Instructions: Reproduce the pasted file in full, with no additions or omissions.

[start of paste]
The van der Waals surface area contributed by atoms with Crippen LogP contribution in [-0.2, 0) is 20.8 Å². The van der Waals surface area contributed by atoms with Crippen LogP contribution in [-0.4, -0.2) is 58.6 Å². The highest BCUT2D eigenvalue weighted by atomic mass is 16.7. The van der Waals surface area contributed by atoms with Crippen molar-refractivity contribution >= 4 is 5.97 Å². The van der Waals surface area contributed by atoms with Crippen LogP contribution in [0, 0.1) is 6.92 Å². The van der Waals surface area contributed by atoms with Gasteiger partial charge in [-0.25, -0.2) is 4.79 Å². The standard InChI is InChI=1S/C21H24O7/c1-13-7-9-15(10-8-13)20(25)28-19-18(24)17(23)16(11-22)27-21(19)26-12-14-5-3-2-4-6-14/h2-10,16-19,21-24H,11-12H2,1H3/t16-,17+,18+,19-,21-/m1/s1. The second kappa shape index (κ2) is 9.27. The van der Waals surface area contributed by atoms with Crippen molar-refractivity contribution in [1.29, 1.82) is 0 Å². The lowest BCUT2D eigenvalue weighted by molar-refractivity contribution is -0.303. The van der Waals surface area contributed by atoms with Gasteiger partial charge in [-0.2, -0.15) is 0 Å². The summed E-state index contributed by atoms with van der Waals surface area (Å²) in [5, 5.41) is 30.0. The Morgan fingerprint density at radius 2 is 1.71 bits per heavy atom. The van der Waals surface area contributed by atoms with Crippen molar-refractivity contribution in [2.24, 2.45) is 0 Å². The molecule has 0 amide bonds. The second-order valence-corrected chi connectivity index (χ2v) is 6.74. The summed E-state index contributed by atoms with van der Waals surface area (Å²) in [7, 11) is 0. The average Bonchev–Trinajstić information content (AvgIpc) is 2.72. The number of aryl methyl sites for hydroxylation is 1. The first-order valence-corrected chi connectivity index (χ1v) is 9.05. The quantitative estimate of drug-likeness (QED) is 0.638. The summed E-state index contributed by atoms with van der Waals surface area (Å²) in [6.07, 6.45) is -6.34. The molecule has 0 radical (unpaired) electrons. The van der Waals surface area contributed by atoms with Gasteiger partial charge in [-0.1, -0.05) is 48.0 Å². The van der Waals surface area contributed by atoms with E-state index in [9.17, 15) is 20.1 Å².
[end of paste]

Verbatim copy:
The van der Waals surface area contributed by atoms with Crippen LogP contribution in [-0.2, 0) is 20.8 Å². The van der Waals surface area contributed by atoms with Crippen LogP contribution in [-0.4, -0.2) is 58.6 Å². The highest BCUT2D eigenvalue weighted by atomic mass is 16.7. The van der Waals surface area contributed by atoms with Crippen molar-refractivity contribution >= 4 is 5.97 Å². The van der Waals surface area contributed by atoms with Crippen LogP contribution in [0, 0.1) is 6.92 Å². The van der Waals surface area contributed by atoms with Gasteiger partial charge in [-0.25, -0.2) is 4.79 Å². The standard InChI is InChI=1S/C21H24O7/c1-13-7-9-15(10-8-13)20(25)28-19-18(24)17(23)16(11-22)27-21(19)26-12-14-5-3-2-4-6-14/h2-10,16-19,21-24H,11-12H2,1H3/t16-,17+,18+,19-,21-/m1/s1. The second kappa shape index (κ2) is 9.27. The van der Waals surface area contributed by atoms with Crippen molar-refractivity contribution in [1.29, 1.82) is 0 Å². The lowest BCUT2D eigenvalue weighted by molar-refractivity contribution is -0.303. The van der Waals surface area contributed by atoms with Gasteiger partial charge in [-0.2, -0.15) is 0 Å². The summed E-state index contributed by atoms with van der Waals surface area (Å²) in [5, 5.41) is 30.0. The Morgan fingerprint density at radius 2 is 1.71 bits per heavy atom. The van der Waals surface area contributed by atoms with Crippen molar-refractivity contribution in [2.24, 2.45) is 0 Å². The molecule has 0 amide bonds. The second-order valence-corrected chi connectivity index (χ2v) is 6.74. The summed E-state index contributed by atoms with van der Waals surface area (Å²) in [7, 11) is 0. The average Bonchev–Trinajstić information content (AvgIpc) is 2.72. The number of aryl methyl sites for hydroxylation is 1. The first-order valence-corrected chi connectivity index (χ1v) is 9.05. The quantitative estimate of drug-likeness (QED) is 0.638. The summed E-state index contributed by atoms with van der Waals surface area (Å²) in [6.07, 6.45) is -6.34. The molecule has 0 radical (unpaired) electrons. The van der Waals surface area contributed by atoms with Gasteiger partial charge in [-0.1, -0.05) is 48.0 Å². The van der Waals surface area contributed by atoms with E-state index in [9.17, 15) is 20.1 Å².